July 2015 to June 2016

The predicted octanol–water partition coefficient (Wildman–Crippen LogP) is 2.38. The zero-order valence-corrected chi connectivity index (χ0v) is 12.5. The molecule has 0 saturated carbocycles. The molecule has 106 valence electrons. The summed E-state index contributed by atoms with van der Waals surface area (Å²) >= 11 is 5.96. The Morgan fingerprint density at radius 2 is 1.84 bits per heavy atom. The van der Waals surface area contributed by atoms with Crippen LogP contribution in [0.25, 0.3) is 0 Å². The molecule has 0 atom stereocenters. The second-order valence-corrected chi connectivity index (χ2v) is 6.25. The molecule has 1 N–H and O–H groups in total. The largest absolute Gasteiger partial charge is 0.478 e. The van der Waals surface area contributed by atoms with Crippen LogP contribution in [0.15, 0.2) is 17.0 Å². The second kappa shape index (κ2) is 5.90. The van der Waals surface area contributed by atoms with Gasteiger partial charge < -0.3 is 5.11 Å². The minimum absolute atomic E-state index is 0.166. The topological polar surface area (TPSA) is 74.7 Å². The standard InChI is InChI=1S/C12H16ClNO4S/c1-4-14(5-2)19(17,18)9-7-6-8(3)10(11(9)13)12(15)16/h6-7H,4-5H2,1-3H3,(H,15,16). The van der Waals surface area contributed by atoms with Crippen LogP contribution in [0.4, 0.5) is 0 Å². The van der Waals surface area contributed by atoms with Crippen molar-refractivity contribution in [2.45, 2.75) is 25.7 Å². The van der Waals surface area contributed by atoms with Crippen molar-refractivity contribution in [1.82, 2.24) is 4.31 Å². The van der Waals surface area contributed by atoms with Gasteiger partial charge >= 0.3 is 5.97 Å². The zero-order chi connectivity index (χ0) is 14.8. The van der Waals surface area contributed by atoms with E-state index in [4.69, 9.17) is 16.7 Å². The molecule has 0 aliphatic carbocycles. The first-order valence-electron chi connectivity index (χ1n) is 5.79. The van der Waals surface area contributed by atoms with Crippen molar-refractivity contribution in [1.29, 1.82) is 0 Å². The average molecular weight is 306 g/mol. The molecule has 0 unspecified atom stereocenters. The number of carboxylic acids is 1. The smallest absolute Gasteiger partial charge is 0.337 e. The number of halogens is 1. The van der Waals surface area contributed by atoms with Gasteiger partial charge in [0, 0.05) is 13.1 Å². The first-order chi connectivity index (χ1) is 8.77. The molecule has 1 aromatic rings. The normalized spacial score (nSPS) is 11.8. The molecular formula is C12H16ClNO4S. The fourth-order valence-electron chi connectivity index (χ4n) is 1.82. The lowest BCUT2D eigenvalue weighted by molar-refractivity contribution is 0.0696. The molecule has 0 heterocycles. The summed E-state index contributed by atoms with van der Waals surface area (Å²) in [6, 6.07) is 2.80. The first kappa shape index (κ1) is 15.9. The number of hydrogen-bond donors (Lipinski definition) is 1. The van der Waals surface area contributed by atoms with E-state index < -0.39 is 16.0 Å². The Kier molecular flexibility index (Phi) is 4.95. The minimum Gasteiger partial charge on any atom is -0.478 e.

In the past, we successfully founded the research area of security games. This research focuses on using game theory – often defender-attacker Stackelberg games -- to optimize the use of limited security resources, accounting for adversaries who conduct surveillance and then react; it also led to one of the most successful set of applications of computational game theory. Among our past application successes include ARMOR, to randomize vehicle checkpoints and canine unit patrols at the Los Angeles International Airport (LAX); IRIS, deployed by the Federal Air Marshals Service (FAMS); PROTECT, deployed by the US Coast Guard in Boston, Houston, Los Angeles, and New York for port protection; and several others. New applications have recently emerged however, including US Coast Guard’s protection of fisheries, protection against crimes in the LA Metro System, US Coast Guard’s interdiction of drugs and protection of wildlife against poaching (which isn’t strictly a DHS mission but is in the same family of security games, and note that illegal poaching funds terrorist groups like Al-Shabab). These new set of applications bring to fore some fundamental new research challenges arising from key novel characteristics such as: (i) these are games involving repeated interaction with adversaries; (ii) there is not a single but an entire heterogeneous population of adversaries; (iii) the adversaries may act more opportunistically rather than fully strategically; (iv) there is significant adversary data available. The original security game model doesn’t apply as a result, since it assumes a single shot game with a highly strategic adversary, with limited or no data about adversaries. We propose several directions to address these new challenges. The repeated nature of the interactions and the presence of significant data, allows for machine learning techniques; the opportunistic nature of crime requires formulating opportunistic security games; the presence of data (if not in significant amounts) about adversaries leads to solving Robust Bayesian games; finally we address preference elicitation techniques, a universal challenge applicable in many domains.